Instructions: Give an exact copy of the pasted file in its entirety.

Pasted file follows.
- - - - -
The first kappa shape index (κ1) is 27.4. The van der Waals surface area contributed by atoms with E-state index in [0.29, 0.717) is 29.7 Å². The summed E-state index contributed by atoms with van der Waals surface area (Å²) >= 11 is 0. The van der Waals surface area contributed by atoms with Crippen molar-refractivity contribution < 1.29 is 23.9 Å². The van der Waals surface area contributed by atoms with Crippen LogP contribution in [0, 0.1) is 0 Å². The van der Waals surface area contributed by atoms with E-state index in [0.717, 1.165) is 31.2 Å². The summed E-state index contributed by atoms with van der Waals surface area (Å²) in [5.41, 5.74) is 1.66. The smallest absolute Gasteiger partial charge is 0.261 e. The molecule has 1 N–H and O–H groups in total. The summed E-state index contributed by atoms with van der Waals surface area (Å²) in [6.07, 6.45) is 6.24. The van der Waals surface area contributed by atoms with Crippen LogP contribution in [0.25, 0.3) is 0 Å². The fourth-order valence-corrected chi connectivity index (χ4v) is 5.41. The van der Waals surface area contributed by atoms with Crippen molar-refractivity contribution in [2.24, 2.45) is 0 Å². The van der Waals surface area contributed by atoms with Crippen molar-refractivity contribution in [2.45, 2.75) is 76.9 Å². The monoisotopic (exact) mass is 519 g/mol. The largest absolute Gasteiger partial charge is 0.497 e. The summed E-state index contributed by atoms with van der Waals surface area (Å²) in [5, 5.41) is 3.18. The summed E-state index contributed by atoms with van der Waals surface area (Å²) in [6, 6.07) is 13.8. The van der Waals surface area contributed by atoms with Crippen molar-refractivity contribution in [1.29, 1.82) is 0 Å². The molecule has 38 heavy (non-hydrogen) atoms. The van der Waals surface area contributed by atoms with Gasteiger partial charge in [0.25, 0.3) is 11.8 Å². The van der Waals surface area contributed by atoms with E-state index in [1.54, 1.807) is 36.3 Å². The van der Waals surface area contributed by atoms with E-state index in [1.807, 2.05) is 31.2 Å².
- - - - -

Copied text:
The first kappa shape index (κ1) is 27.4. The van der Waals surface area contributed by atoms with E-state index in [0.29, 0.717) is 29.7 Å². The summed E-state index contributed by atoms with van der Waals surface area (Å²) >= 11 is 0. The van der Waals surface area contributed by atoms with Crippen molar-refractivity contribution < 1.29 is 23.9 Å². The van der Waals surface area contributed by atoms with Crippen LogP contribution in [0, 0.1) is 0 Å². The van der Waals surface area contributed by atoms with E-state index in [0.717, 1.165) is 31.2 Å². The summed E-state index contributed by atoms with van der Waals surface area (Å²) in [5.41, 5.74) is 1.66. The smallest absolute Gasteiger partial charge is 0.261 e. The molecule has 1 N–H and O–H groups in total. The summed E-state index contributed by atoms with van der Waals surface area (Å²) in [6.07, 6.45) is 6.24. The van der Waals surface area contributed by atoms with Crippen LogP contribution in [0.25, 0.3) is 0 Å². The fourth-order valence-corrected chi connectivity index (χ4v) is 5.41. The van der Waals surface area contributed by atoms with Crippen molar-refractivity contribution in [2.24, 2.45) is 0 Å². The van der Waals surface area contributed by atoms with Crippen molar-refractivity contribution in [2.45, 2.75) is 76.9 Å². The monoisotopic (exact) mass is 519 g/mol. The largest absolute Gasteiger partial charge is 0.497 e. The summed E-state index contributed by atoms with van der Waals surface area (Å²) in [5, 5.41) is 3.18. The summed E-state index contributed by atoms with van der Waals surface area (Å²) in [6, 6.07) is 13.8. The van der Waals surface area contributed by atoms with Crippen molar-refractivity contribution in [1.29, 1.82) is 0 Å². The molecule has 38 heavy (non-hydrogen) atoms. The van der Waals surface area contributed by atoms with Gasteiger partial charge in [0.25, 0.3) is 11.8 Å². The van der Waals surface area contributed by atoms with E-state index in [1.54, 1.807) is 36.3 Å². The van der Waals surface area contributed by atoms with E-state index in [1.807, 2.05) is 31.2 Å².